PR: But if it’s rewarding it’s worth the work.
PR: Since ‘95, what have the main changes in music education been?
NC: A few years ago the music suite at Penfield became three or four times what it was when you were a student. A good-sized dedicated room for band, another for orchestra, another for chorus. And they’re all damn fine rehearsal rooms. It’s all up to date, including the auditorium. In that complex is a room called Technology and Music. There are probably 30 or 40 computers in the room. I don’t really know what’s going on in there. But I can’t imagine growing up today and being motivated to play the clarinet when you can do so many things so easily electronically that sound so wonderful.
PR: Traditional instruments must look pretty lame compared to what you can do with a keyboard and a Mac.
NC: There have been a lot of impacts. There was a time when there were three world-class recording studios in Rochester. Only one that I’m aware of remains, and that’s because of the advertising business. But you can go into your closet these days and come out sounding like a symphony orchestra.
PR: How does the proficiency of kids today compare to the proficiency of kids from decades ago?
NC: If you took recordings of people who played auditions in 1955 and you listened to the clarinet auditions in 2012, few if any from ‘55 would have been on the list of selected players in 2012.
PR: Meaning the 2012 players are better?
NC: Much better. For one thing, the clarinet you buy today is a lot better than the clarinet you bought in the ‘50s. The mouthpieces are much better especially. If you can’t play high notes on a trumpet these days it’s because you don’t know which mouthpiece to buy. You may not be a screamer like Jon Faddis, but you can do it. That part of technology has advanced a lot. And the recorded sounds you hear today are so much better. The sounds I heard coming out of my record player in 1955 — well, I could tell it was a clarinet but not too well. Today you put a recording on and you swear the guy’s right next to you. So you’ve got that model. Because a lot of what comes out of you as a musician is a direct reflection of what goes into your ear.
PR: But a lot must be pedagogy too.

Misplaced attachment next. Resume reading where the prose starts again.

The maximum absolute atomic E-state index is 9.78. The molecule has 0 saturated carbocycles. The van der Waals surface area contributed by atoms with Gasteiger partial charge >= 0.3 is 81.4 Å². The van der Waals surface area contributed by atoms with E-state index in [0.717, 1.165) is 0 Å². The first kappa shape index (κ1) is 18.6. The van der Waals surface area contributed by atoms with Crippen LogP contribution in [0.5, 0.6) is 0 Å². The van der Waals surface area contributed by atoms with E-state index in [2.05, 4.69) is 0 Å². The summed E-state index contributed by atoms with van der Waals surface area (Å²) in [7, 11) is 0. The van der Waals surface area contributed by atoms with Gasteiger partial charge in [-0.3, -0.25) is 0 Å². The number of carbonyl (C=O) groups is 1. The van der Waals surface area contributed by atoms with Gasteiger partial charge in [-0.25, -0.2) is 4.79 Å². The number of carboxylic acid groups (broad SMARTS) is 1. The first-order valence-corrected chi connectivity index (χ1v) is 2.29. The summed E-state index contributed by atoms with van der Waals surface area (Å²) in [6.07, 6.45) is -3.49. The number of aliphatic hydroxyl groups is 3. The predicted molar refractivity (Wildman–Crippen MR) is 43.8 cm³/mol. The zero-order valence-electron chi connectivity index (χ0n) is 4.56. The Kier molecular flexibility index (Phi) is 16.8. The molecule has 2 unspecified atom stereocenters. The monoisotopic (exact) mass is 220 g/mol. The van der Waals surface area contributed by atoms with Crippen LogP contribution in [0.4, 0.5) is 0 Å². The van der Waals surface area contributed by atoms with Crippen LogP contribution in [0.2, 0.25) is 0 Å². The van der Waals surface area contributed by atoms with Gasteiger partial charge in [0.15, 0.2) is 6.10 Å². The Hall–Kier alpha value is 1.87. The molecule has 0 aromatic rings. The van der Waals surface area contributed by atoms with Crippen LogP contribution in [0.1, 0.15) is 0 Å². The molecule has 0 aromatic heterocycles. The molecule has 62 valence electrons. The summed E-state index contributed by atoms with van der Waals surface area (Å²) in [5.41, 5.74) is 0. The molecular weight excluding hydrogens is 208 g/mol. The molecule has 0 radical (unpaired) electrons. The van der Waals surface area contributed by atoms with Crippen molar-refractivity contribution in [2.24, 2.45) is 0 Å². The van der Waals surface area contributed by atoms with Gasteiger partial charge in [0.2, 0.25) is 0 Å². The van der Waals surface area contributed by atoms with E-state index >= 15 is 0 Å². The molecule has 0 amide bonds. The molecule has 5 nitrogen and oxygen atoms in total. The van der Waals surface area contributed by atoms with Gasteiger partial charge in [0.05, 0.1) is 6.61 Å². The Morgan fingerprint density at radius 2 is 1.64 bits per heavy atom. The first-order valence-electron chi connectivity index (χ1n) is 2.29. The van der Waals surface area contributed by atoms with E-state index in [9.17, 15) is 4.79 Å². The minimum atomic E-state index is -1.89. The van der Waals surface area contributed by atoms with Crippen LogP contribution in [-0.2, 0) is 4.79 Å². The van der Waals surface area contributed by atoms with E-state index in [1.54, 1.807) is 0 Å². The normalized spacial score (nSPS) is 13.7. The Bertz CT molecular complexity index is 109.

NC: The teaching today is a lot better. I don’t think there are too many military-style jerks around any longer. When I was growing up, many of the band leaders at schools and universities were militaristic guys. You sat up straight with both feet on the floor. That has changed over the years. It’s a more convivial setting than it was. And the idea of giving positive feedback was anathema when I was little and learning. The notion of positive feedback and how it can help further things as opposed to being solely critical. And the curriculum is different and in most ways improved.
PR: How did your book come about?
NC: Rob Enslin came to town 15 years ago or so with his wife, who was working on her doctorate in voice. The weekend they came to town was a Swing ‘N Jazz concert weekend. Rob calls the next day and says, “That’s one of the more wonderful concerts I’ve heard, can we get together and talk?” So we got together and talked for hours and enjoyed each other. He served as a volunteer for the Commission Project and eventually edited our newsletter. A friend at Nazareth hired him to do p-r, then Syracuse grabbed him and that’s where he is now. Over time, one of the things Rob said to me was, “You have so many wonderful stories, you have to write them down.” For a while we worked with a former student who now works at NPR, Brigid Bergin. Her studies eventually got to be too much for her to continue with the book. But Bridget, Rob and I spent some time in Pennsylvania and visited old haunts and things.